• A strong voice speaking for drug users themselves and defending their interests is absent.

Core values

The experiences and motivations of people who use drugs and the contexts in which drug use takes place constitute the point of departure for Mainline’s actions. Furthermore, Mainline works on the basis of the following norms and values:

• Non-moralising
• Evidence-based
• People-centred
• Authentic - creative and free-thinking
• Pragmatic - we get to work
• Activist


Definititions

  • Mainline defines all psychoactive substances as drugs but is particularly focused on illegal substances because of their relationship with criminalisation and social marginalisation.

  • Mainline defines harm reduction as "policies, interventions and practices that aim primarily to reduce the adverse health, social and economic consequences of the use of legal and illegal psychoactive drugs without necessarily reducing drug consumption. Harm reduction benefits people who use drugs, their families and the community" (International Harm Reduction Network, 2016).

Objectives

Offering and implementing harm reduction interventions

Mainline achieves this by:

  • Actively seeking out people who use drugs via fieldwork (outreach work) and peer networks.

  • Identifying and investigating new trends and health risks among various user groups.

  • Developing new interventions to promote the health of people who use drugs.


Promoting the human rights of people who use drugs

Mainline achieves this by:

  • Supporting drug users claim their basic rights.

  • Helping people who use drugs create self-support organisations.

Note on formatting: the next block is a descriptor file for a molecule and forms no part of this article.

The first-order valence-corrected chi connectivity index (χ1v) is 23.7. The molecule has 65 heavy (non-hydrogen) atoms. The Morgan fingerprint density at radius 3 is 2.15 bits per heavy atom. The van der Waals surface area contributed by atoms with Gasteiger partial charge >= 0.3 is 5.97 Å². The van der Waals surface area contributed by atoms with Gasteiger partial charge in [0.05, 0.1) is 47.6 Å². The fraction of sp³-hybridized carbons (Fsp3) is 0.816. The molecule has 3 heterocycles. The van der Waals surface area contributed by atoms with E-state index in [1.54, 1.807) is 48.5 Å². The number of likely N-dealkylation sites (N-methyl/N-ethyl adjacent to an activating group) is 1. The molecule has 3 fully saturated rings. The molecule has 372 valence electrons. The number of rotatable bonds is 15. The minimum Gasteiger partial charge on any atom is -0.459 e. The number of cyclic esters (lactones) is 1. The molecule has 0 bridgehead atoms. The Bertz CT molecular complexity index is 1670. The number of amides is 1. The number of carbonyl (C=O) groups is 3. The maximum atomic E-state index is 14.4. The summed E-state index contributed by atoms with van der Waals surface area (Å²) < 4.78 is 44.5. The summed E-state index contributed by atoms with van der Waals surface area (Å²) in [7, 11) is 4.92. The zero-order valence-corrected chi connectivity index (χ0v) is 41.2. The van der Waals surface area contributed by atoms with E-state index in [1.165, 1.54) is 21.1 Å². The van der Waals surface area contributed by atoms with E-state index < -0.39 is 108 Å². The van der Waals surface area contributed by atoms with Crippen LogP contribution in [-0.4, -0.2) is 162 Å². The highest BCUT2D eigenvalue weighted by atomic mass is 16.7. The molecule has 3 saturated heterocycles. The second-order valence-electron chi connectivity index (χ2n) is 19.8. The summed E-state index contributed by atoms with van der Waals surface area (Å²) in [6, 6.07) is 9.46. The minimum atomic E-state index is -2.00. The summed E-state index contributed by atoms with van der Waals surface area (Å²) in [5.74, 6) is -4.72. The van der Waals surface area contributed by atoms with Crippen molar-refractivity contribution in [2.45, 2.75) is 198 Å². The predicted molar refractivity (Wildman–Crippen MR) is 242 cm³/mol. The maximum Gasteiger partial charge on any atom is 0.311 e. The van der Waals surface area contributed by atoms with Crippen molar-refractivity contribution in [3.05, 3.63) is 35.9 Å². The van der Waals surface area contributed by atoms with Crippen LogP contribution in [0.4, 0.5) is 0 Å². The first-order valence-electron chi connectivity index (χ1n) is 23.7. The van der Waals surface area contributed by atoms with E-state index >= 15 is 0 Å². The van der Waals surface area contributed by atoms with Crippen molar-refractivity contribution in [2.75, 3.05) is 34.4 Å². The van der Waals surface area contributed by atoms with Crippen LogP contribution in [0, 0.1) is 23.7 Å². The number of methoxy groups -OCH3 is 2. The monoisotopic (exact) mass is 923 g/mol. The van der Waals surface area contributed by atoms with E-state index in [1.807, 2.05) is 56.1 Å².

• Functioning as a liaison between drug users and "professionals".


Supporting and promoting harm reduction as a method and as a broad mindset

Mainline achieves this by:

  • Expanding the worldwide availability of harm reduction by financing local organisations in various countries and training individuals in the provision of harm reduction interventions.

  • Organising a holistic and broad continuum of care for people who use drugs. While doing this, it is necessary to take into account all stages of drug use, the human being as a whole and the environment.

  • Monitoring the field.

  • On the basis of good practice, contributing to a change in the existing paradigms of drug use and incorporating harm reduction into policy.



Definititions
  • Good health is a state of complete physical, mental and social well-being and not simply the absence of diseases or other bodily deficiencies (WHO definition).

  • Human rights refer to the universal human rights: rights and freedoms that should be enjoyed by every human being and should not be questioned.

  • Mainline is primarily focused on people who experience problems in various areas of their lives in connection with their drug use—either as a result of individual or social circumstances—and for this reason are (or are in danger of) becoming socially marginalised and/or people who run (serious) health risks due to drug use that could have effects on public health.